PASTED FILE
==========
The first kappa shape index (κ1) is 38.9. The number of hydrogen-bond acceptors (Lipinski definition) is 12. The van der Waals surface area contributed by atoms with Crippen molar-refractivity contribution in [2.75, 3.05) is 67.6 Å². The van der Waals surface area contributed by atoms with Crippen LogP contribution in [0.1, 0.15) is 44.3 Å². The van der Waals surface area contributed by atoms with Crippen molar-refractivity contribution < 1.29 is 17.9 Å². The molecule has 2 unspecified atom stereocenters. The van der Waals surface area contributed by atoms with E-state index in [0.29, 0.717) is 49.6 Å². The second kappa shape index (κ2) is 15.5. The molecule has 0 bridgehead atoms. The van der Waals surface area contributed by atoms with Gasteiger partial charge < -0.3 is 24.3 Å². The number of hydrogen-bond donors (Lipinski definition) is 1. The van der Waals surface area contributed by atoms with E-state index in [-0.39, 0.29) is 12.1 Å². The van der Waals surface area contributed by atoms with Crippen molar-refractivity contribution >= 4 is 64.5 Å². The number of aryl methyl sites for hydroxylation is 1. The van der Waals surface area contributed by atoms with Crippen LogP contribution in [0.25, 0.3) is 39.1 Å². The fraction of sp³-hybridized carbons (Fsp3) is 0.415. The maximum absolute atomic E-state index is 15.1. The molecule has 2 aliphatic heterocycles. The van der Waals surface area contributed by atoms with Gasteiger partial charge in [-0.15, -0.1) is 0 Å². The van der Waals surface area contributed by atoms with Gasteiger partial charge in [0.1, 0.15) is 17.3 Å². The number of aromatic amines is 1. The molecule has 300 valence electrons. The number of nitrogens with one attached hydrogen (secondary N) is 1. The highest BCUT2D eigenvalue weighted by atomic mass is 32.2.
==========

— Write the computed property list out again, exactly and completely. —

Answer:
The first kappa shape index (κ1) is 38.9. The number of hydrogen-bond acceptors (Lipinski definition) is 12. The van der Waals surface area contributed by atoms with Crippen molar-refractivity contribution in [2.75, 3.05) is 67.6 Å². The van der Waals surface area contributed by atoms with Crippen LogP contribution in [0.1, 0.15) is 44.3 Å². The van der Waals surface area contributed by atoms with Crippen molar-refractivity contribution < 1.29 is 17.9 Å². The molecule has 2 unspecified atom stereocenters. The van der Waals surface area contributed by atoms with E-state index in [0.29, 0.717) is 49.6 Å². The second kappa shape index (κ2) is 15.5. The molecule has 0 bridgehead atoms. The van der Waals surface area contributed by atoms with Gasteiger partial charge < -0.3 is 24.3 Å². The number of hydrogen-bond donors (Lipinski definition) is 1. The van der Waals surface area contributed by atoms with E-state index in [-0.39, 0.29) is 12.1 Å². The van der Waals surface area contributed by atoms with Crippen molar-refractivity contribution >= 4 is 64.5 Å². The number of aryl methyl sites for hydroxylation is 1. The van der Waals surface area contributed by atoms with Crippen LogP contribution in [0.25, 0.3) is 39.1 Å². The fraction of sp³-hybridized carbons (Fsp3) is 0.415. The maximum absolute atomic E-state index is 15.1. The molecule has 2 aliphatic heterocycles. The van der Waals surface area contributed by atoms with Gasteiger partial charge in [-0.15, -0.1) is 0 Å². The van der Waals surface area contributed by atoms with Gasteiger partial charge in [0.1, 0.15) is 17.3 Å². The number of aromatic amines is 1. The molecule has 300 valence electrons. The number of nitrogens with one attached hydrogen (secondary N) is 1. The highest BCUT2D eigenvalue weighted by atomic mass is 32.2.